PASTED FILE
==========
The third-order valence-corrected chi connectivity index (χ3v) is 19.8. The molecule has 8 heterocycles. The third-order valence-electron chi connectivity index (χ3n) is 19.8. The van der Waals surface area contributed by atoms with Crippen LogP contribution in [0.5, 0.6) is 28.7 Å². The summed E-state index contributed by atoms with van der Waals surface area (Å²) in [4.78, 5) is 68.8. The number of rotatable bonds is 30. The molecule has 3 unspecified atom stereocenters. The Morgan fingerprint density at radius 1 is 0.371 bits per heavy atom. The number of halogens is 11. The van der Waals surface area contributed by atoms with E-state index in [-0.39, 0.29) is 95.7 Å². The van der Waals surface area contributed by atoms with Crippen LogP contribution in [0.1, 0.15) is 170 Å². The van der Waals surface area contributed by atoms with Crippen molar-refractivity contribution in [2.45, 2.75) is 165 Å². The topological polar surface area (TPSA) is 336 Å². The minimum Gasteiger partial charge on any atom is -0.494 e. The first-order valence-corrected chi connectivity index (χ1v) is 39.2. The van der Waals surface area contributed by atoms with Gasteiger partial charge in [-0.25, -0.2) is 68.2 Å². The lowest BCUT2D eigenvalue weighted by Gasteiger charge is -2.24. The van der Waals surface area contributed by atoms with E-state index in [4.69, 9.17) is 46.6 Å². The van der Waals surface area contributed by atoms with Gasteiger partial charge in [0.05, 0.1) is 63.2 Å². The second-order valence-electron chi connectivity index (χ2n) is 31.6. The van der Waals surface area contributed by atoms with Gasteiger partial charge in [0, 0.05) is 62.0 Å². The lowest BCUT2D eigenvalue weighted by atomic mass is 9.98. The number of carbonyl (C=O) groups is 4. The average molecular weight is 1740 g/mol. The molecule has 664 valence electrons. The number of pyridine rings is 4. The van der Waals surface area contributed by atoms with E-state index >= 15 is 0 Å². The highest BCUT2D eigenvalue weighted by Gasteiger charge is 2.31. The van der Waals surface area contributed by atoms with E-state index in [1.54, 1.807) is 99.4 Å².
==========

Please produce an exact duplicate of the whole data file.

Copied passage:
The third-order valence-corrected chi connectivity index (χ3v) is 19.8. The molecule has 8 heterocycles. The third-order valence-electron chi connectivity index (χ3n) is 19.8. The van der Waals surface area contributed by atoms with Crippen LogP contribution in [0.5, 0.6) is 28.7 Å². The summed E-state index contributed by atoms with van der Waals surface area (Å²) in [4.78, 5) is 68.8. The number of rotatable bonds is 30. The molecule has 3 unspecified atom stereocenters. The Morgan fingerprint density at radius 1 is 0.371 bits per heavy atom. The number of halogens is 11. The van der Waals surface area contributed by atoms with E-state index in [-0.39, 0.29) is 95.7 Å². The van der Waals surface area contributed by atoms with Crippen LogP contribution in [0.1, 0.15) is 170 Å². The van der Waals surface area contributed by atoms with Crippen molar-refractivity contribution in [2.45, 2.75) is 165 Å². The topological polar surface area (TPSA) is 336 Å². The minimum Gasteiger partial charge on any atom is -0.494 e. The first-order valence-corrected chi connectivity index (χ1v) is 39.2. The van der Waals surface area contributed by atoms with Gasteiger partial charge in [-0.25, -0.2) is 68.2 Å². The lowest BCUT2D eigenvalue weighted by Gasteiger charge is -2.24. The van der Waals surface area contributed by atoms with E-state index in [4.69, 9.17) is 46.6 Å². The van der Waals surface area contributed by atoms with Gasteiger partial charge in [0.05, 0.1) is 63.2 Å². The second-order valence-electron chi connectivity index (χ2n) is 31.6. The van der Waals surface area contributed by atoms with Gasteiger partial charge in [0, 0.05) is 62.0 Å². The lowest BCUT2D eigenvalue weighted by atomic mass is 9.98. The number of carbonyl (C=O) groups is 4. The average molecular weight is 1740 g/mol. The molecule has 664 valence electrons. The number of pyridine rings is 4. The van der Waals surface area contributed by atoms with E-state index >= 15 is 0 Å². The highest BCUT2D eigenvalue weighted by Gasteiger charge is 2.31. The van der Waals surface area contributed by atoms with E-state index in [1.54, 1.807) is 99.4 Å².